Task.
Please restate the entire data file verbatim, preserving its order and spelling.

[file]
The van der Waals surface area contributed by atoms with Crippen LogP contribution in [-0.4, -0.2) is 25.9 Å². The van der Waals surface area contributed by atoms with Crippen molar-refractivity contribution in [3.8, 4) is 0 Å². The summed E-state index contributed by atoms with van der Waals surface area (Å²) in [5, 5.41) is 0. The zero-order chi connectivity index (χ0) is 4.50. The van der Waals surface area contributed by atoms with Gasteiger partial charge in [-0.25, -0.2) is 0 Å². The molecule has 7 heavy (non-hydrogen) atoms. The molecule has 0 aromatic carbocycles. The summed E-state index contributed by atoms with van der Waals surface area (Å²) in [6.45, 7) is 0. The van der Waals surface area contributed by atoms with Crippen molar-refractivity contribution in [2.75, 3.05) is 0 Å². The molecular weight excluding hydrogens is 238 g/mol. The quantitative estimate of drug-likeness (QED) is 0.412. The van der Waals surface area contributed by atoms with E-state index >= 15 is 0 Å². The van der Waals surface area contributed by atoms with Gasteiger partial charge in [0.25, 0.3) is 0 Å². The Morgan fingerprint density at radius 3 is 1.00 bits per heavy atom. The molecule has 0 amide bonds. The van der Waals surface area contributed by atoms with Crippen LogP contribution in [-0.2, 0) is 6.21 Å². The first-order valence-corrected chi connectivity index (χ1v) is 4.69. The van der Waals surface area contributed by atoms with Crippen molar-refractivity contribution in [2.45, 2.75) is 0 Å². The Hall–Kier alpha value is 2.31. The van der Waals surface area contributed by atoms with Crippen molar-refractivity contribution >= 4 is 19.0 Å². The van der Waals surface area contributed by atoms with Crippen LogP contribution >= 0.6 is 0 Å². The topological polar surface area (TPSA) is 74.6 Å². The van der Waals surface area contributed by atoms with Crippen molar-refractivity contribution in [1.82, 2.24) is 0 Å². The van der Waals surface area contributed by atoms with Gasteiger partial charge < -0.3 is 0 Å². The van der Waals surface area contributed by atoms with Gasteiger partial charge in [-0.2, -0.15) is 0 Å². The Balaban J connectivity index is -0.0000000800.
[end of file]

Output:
The van der Waals surface area contributed by atoms with Crippen LogP contribution in [-0.4, -0.2) is 25.9 Å². The van der Waals surface area contributed by atoms with Crippen molar-refractivity contribution in [3.8, 4) is 0 Å². The summed E-state index contributed by atoms with van der Waals surface area (Å²) in [5, 5.41) is 0. The zero-order chi connectivity index (χ0) is 4.50. The van der Waals surface area contributed by atoms with Gasteiger partial charge in [-0.25, -0.2) is 0 Å². The molecule has 7 heavy (non-hydrogen) atoms. The molecule has 0 aromatic carbocycles. The summed E-state index contributed by atoms with van der Waals surface area (Å²) in [6.45, 7) is 0. The van der Waals surface area contributed by atoms with Crippen molar-refractivity contribution in [2.75, 3.05) is 0 Å². The molecular weight excluding hydrogens is 238 g/mol. The quantitative estimate of drug-likeness (QED) is 0.412. The van der Waals surface area contributed by atoms with E-state index >= 15 is 0 Å². The van der Waals surface area contributed by atoms with Gasteiger partial charge in [0.25, 0.3) is 0 Å². The Morgan fingerprint density at radius 3 is 1.00 bits per heavy atom. The molecule has 0 amide bonds. The van der Waals surface area contributed by atoms with Crippen LogP contribution in [-0.2, 0) is 6.21 Å². The first-order valence-corrected chi connectivity index (χ1v) is 4.69. The van der Waals surface area contributed by atoms with Crippen molar-refractivity contribution in [2.45, 2.75) is 0 Å². The Hall–Kier alpha value is 2.31. The van der Waals surface area contributed by atoms with Crippen molar-refractivity contribution >= 4 is 19.0 Å². The van der Waals surface area contributed by atoms with Crippen LogP contribution >= 0.6 is 0 Å². The topological polar surface area (TPSA) is 74.6 Å². The van der Waals surface area contributed by atoms with Crippen molar-refractivity contribution in [1.82, 2.24) is 0 Å². The van der Waals surface area contributed by atoms with Gasteiger partial charge < -0.3 is 0 Å². The van der Waals surface area contributed by atoms with Gasteiger partial charge in [-0.2, -0.15) is 0 Å². The Balaban J connectivity index is -0.0000000800.